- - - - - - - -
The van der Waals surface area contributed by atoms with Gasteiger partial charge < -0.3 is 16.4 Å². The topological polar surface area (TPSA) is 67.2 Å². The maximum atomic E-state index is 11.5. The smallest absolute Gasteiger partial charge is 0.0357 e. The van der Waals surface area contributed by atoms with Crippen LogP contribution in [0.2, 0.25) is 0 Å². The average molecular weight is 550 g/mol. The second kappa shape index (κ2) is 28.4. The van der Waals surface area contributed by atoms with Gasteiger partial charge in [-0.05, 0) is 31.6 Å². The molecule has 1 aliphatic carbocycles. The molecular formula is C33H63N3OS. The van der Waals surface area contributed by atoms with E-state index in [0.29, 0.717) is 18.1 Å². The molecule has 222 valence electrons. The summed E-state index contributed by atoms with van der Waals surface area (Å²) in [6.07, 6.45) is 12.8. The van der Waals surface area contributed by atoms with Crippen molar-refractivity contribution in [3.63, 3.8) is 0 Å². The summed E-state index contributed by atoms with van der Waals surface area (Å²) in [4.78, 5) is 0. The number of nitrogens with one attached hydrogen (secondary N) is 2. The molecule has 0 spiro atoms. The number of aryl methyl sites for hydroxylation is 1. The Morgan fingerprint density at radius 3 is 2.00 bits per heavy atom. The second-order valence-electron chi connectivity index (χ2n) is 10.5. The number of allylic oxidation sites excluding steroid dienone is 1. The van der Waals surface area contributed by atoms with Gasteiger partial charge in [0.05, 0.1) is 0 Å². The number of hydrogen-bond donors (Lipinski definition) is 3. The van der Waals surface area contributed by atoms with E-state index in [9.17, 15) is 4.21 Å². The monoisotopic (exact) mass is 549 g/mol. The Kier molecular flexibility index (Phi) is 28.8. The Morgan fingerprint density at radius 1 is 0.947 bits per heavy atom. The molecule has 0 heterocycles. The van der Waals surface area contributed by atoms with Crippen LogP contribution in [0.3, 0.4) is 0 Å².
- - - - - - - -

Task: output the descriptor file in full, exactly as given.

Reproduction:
The van der Waals surface area contributed by atoms with Gasteiger partial charge < -0.3 is 16.4 Å². The topological polar surface area (TPSA) is 67.2 Å². The maximum atomic E-state index is 11.5. The smallest absolute Gasteiger partial charge is 0.0357 e. The van der Waals surface area contributed by atoms with Crippen LogP contribution in [0.2, 0.25) is 0 Å². The average molecular weight is 550 g/mol. The second kappa shape index (κ2) is 28.4. The van der Waals surface area contributed by atoms with Gasteiger partial charge in [-0.05, 0) is 31.6 Å². The molecule has 1 aliphatic carbocycles. The molecular formula is C33H63N3OS. The van der Waals surface area contributed by atoms with E-state index in [0.29, 0.717) is 18.1 Å². The molecule has 222 valence electrons. The summed E-state index contributed by atoms with van der Waals surface area (Å²) in [6.07, 6.45) is 12.8. The van der Waals surface area contributed by atoms with Crippen molar-refractivity contribution in [3.63, 3.8) is 0 Å². The summed E-state index contributed by atoms with van der Waals surface area (Å²) in [4.78, 5) is 0. The number of nitrogens with one attached hydrogen (secondary N) is 2. The molecule has 0 spiro atoms. The number of aryl methyl sites for hydroxylation is 1. The Morgan fingerprint density at radius 3 is 2.00 bits per heavy atom. The second-order valence-electron chi connectivity index (χ2n) is 10.5. The number of allylic oxidation sites excluding steroid dienone is 1. The van der Waals surface area contributed by atoms with Gasteiger partial charge in [0.05, 0.1) is 0 Å². The number of hydrogen-bond donors (Lipinski definition) is 3. The van der Waals surface area contributed by atoms with E-state index in [9.17, 15) is 4.21 Å². The monoisotopic (exact) mass is 549 g/mol. The Kier molecular flexibility index (Phi) is 28.8. The Morgan fingerprint density at radius 1 is 0.947 bits per heavy atom. The molecule has 0 heterocycles. The van der Waals surface area contributed by atoms with Crippen LogP contribution in [0.3, 0.4) is 0 Å².